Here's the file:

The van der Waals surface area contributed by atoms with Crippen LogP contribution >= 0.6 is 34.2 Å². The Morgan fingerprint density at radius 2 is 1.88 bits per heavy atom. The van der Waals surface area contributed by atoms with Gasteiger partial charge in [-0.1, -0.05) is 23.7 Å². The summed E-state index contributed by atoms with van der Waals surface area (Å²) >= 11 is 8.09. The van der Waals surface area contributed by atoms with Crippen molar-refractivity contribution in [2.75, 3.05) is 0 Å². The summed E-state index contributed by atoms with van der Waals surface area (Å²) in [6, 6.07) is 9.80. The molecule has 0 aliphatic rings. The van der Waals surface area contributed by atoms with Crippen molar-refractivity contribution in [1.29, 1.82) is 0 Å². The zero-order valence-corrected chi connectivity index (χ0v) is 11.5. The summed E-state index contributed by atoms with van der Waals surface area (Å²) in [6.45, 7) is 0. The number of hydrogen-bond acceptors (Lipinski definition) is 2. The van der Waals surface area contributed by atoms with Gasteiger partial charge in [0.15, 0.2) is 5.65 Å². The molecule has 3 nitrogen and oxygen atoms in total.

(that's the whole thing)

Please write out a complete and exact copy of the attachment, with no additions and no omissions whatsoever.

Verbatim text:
The van der Waals surface area contributed by atoms with Crippen LogP contribution >= 0.6 is 34.2 Å². The Morgan fingerprint density at radius 2 is 1.88 bits per heavy atom. The van der Waals surface area contributed by atoms with Gasteiger partial charge in [-0.1, -0.05) is 23.7 Å². The summed E-state index contributed by atoms with van der Waals surface area (Å²) >= 11 is 8.09. The van der Waals surface area contributed by atoms with Crippen molar-refractivity contribution in [2.75, 3.05) is 0 Å². The summed E-state index contributed by atoms with van der Waals surface area (Å²) in [6, 6.07) is 9.80. The molecule has 0 aliphatic rings. The van der Waals surface area contributed by atoms with Crippen molar-refractivity contribution in [1.29, 1.82) is 0 Å². The zero-order valence-corrected chi connectivity index (χ0v) is 11.5. The summed E-state index contributed by atoms with van der Waals surface area (Å²) in [6.45, 7) is 0. The number of hydrogen-bond acceptors (Lipinski definition) is 2. The van der Waals surface area contributed by atoms with Gasteiger partial charge in [0.15, 0.2) is 5.65 Å². The molecule has 3 nitrogen and oxygen atoms in total.